Take a problem, any problem. Pour some gratitude on it, and watch it begin to dissolve.
If that sounds like a stretch to you, all I can say is give it a try.
Regardless of the nature of your problem, look for something in the situation for which you can be grateful. If you’re deeply enmeshed in it emotionally, it may take a little effort; but the effort is well worth making. And always, you will be able to find things to be grateful for. Always. Once you find a few things, center your attention and your breathing in your heart area, and let yourself actually feel your gratitude for them. You’ll return to your problem with a lighter, more resourceful frame of mind.
The power of gratitude is proven, not only by personal testimony that stretches back into the mists of time, but through empirical evidence generated by researchers in positive psychology.
What the science shows is that, as one of the key positive emotions, gratitude expands your view of things, giving you a broader, more resourceful perspective. The spaciousness it creates lets you soften the tight focus you had on your problem and to open yourself to clues or comforts that may have been hiding just out of sight.
Gratitude is more than emotion. Positive psychology classifies it as one of the 24 basic character strengths. And like all strengths, you can increase its play in your life simply by giving it more attention and creating an intention to apply it more fully in your life.
The Amazing Benefits of Gratitude
It’s worth the effort to build more gratitude into your life. Not only will you be happier – and able to more easily deal with your problems – but you’ll gain a wealth of additional benefits.
Grateful people, for example, sleep better and have better relationships.
Positive psychology tells us that gratitude involves both acknowledging good things that happen – being mindful of present benefits – and recognizing that the sources of goodness are outside us. It helps to keep us rooted in the present moment and to experience more peace.
In his essay on gratitude for Positive Psychology News Daily, David Pollay quotes University of California psychology professor Robert Emmons as saying:
“Our groundbreaking research has shown that grateful people experience higher levels of positive emotions such as joy, enthusiasm, love, happiness, and optimism, and that the practice of gratitude as a discipline protects a person from the destructive impulses of envy, resentment, greed, and bitterness.”
Read slowly through that list of qualities again, and just for a moment, close your eyes and imagine being filled with them. Imagine how enriched you would feel if they were your default way of experiencing life.
How to Build Gratitude
All the personal strengths are like muscles; exercise them and they get stronger. Here are a few fun practices, many of them from the wonderful little book, Gratitude: How to Appreciate Life’s Gifts, that you may enjoy for inviting more gratitude into your life:
- Set aside time for gratitude. Before you get out of bed in the morning, take a few minutes to remember some of the people, things and events that you value. End your day with the “Three Good Things” exercise, or by making an entry in a gratitude journal.
- Take time to make a list of the people and things that you value in your life. Include people and events from the past that helped you become who you are today.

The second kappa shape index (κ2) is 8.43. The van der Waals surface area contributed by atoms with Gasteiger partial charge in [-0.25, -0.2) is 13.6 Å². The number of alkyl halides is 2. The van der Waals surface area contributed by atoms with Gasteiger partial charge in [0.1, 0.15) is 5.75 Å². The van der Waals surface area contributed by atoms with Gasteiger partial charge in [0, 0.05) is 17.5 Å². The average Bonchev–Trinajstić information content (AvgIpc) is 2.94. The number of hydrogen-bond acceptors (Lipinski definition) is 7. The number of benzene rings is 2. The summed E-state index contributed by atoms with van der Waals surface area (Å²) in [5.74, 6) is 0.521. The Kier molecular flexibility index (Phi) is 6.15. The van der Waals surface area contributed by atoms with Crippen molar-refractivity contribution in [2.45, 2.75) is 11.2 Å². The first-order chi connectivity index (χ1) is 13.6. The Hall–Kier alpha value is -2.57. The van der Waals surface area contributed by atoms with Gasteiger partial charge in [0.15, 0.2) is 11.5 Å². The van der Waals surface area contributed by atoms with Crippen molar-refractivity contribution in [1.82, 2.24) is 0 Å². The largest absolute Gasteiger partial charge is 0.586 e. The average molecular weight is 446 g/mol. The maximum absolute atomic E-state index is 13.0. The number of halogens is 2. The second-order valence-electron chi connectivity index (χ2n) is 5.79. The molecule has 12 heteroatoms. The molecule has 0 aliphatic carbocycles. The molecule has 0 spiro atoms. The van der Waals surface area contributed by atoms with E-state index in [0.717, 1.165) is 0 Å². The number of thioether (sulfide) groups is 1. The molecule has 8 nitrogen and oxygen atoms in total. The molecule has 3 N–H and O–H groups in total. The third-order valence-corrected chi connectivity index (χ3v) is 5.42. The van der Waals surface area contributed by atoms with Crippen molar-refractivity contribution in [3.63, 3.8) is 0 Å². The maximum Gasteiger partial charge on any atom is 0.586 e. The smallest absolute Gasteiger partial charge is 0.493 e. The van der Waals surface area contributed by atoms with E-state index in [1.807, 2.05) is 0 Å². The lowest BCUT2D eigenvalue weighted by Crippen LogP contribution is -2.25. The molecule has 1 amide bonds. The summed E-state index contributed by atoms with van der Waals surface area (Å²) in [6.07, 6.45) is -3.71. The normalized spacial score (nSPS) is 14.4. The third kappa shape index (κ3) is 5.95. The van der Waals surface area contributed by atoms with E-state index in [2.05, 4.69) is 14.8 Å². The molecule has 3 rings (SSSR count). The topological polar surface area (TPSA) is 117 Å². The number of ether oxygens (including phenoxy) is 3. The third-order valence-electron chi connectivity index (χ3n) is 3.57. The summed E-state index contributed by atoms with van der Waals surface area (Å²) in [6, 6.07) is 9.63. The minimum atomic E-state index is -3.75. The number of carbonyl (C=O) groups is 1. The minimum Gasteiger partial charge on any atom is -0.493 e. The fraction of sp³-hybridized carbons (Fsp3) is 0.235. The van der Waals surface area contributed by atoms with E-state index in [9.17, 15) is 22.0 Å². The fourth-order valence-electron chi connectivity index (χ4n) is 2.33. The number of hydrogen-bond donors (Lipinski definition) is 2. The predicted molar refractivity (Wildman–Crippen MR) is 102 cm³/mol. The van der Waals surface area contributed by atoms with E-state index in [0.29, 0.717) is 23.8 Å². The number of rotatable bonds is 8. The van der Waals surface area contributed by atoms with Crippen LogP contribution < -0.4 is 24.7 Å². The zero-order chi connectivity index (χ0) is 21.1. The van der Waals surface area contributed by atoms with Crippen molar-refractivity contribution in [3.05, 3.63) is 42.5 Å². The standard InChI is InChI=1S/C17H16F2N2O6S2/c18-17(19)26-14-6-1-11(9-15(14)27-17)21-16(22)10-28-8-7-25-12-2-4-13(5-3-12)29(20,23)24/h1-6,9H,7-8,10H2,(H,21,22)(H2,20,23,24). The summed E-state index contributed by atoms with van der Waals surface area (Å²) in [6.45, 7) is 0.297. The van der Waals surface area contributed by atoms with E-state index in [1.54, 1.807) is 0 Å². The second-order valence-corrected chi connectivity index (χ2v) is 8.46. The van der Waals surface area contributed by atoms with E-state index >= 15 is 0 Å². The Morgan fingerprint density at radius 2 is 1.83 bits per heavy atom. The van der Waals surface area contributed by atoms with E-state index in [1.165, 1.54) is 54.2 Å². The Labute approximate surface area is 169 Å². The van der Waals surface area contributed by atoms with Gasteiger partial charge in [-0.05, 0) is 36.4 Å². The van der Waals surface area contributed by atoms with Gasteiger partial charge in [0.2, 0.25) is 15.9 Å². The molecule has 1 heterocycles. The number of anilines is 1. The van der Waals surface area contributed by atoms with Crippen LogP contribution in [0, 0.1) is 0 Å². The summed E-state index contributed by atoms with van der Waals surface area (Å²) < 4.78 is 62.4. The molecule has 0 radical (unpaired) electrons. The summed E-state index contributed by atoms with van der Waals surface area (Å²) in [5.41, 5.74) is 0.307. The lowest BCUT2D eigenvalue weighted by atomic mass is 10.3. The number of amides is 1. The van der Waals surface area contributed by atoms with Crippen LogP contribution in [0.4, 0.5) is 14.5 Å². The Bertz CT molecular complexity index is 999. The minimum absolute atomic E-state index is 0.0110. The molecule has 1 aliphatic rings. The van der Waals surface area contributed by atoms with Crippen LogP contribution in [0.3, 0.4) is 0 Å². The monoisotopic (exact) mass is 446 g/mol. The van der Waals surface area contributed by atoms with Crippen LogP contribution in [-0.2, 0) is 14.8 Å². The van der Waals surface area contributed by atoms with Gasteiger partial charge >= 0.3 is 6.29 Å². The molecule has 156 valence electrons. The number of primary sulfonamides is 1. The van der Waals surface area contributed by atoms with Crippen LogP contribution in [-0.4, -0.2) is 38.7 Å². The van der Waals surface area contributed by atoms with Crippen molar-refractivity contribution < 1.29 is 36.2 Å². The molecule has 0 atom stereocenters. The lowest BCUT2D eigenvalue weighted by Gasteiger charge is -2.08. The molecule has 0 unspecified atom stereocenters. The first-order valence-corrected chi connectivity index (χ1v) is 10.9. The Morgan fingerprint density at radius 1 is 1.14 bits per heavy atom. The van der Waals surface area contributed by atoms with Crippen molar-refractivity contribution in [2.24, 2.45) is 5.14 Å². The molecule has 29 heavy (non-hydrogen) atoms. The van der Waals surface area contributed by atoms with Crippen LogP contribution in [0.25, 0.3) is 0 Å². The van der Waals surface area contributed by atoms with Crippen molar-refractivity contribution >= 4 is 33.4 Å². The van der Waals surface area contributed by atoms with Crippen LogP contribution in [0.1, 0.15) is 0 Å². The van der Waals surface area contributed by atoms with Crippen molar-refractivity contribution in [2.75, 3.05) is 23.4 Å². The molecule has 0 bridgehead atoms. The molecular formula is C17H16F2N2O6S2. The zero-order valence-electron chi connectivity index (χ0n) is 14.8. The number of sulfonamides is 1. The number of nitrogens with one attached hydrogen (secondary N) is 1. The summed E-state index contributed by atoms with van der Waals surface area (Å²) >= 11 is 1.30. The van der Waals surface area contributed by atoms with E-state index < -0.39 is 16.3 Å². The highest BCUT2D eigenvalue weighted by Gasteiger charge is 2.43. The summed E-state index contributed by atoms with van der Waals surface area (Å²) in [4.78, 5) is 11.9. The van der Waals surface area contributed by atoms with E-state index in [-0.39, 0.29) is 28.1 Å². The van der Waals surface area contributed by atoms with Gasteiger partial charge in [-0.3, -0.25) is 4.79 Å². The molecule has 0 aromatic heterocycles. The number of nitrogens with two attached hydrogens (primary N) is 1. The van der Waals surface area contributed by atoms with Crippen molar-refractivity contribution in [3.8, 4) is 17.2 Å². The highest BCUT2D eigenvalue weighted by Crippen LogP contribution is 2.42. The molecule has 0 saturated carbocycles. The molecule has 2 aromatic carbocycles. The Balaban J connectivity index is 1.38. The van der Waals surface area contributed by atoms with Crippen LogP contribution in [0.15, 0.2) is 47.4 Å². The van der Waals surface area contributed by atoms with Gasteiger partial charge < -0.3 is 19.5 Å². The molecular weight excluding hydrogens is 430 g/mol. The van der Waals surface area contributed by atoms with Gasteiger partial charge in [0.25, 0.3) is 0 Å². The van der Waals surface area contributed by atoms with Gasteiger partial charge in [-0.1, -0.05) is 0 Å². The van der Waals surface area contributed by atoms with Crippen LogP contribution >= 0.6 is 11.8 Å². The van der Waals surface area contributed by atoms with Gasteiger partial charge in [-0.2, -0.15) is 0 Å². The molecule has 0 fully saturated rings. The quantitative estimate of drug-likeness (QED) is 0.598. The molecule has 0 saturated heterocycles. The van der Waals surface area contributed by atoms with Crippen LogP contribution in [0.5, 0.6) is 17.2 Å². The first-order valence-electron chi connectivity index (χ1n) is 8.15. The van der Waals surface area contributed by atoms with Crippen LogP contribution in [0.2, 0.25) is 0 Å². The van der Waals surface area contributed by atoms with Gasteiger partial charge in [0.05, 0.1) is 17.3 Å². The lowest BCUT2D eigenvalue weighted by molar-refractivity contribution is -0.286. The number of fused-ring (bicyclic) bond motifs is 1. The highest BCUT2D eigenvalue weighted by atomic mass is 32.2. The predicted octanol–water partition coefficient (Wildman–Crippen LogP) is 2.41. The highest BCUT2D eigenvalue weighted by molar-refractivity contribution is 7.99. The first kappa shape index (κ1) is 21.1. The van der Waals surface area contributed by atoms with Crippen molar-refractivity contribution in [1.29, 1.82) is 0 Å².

- Notice when things go well – your car starts, your coworker smiles at you, your report goes well, your family enjoyed their dinner together. Be grateful for events.
- Look around and see what you’re taking for granted: running water, electricity, working plumbing, food, clothing, fresh air, health, soap, razor blades, towels, toilet paper. What would your life be like without them? What if you had no access to them, or even the hope of any?
- Be grateful for talents, skills, abilities. Wow, I can read! Isn’t that a miracle?
- Savor happy memories.
- Be thankful for bad things avoided and for things you haven’t lost. It could have been worse; it was worse in the past.
- Think about where things came from and what it took to invent, create, package, transport, and market them. Think about all the connections involved, all the people and systems and materials.
- Express your gratitude. When you receive good customer service, look the other person in the eyes and express your appreciation. Both of you will be pleased. Praising people for what they do motivates them.
- Use focused gratitude to improve a negative situation. If your hands are hurting you, appreciate your strong legs or that you can see well. If you’re struggling with your job, try keeping a gratitude list of the things about it you can find to appreciate.
- To build the gratitude skills of your children and to generate a more positive work environment, practice expressing your gratitude for good efforts out loud. Positive moods are as contagious as negative ones. By practicing gratitude you literally make the world a happier place.
Need some inspiration to get your practice started? Enjoy this beautiful video, written by Buddhist monk written by Benedictine monk Brother David Steindl-Rast, founder of the uplifting website Gratefulness.org:
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This article is one in a continuing series on positive psychology’s 24 character strengths. To find the others, go to our Article Index and scroll down to, “Strengths, Individual.”
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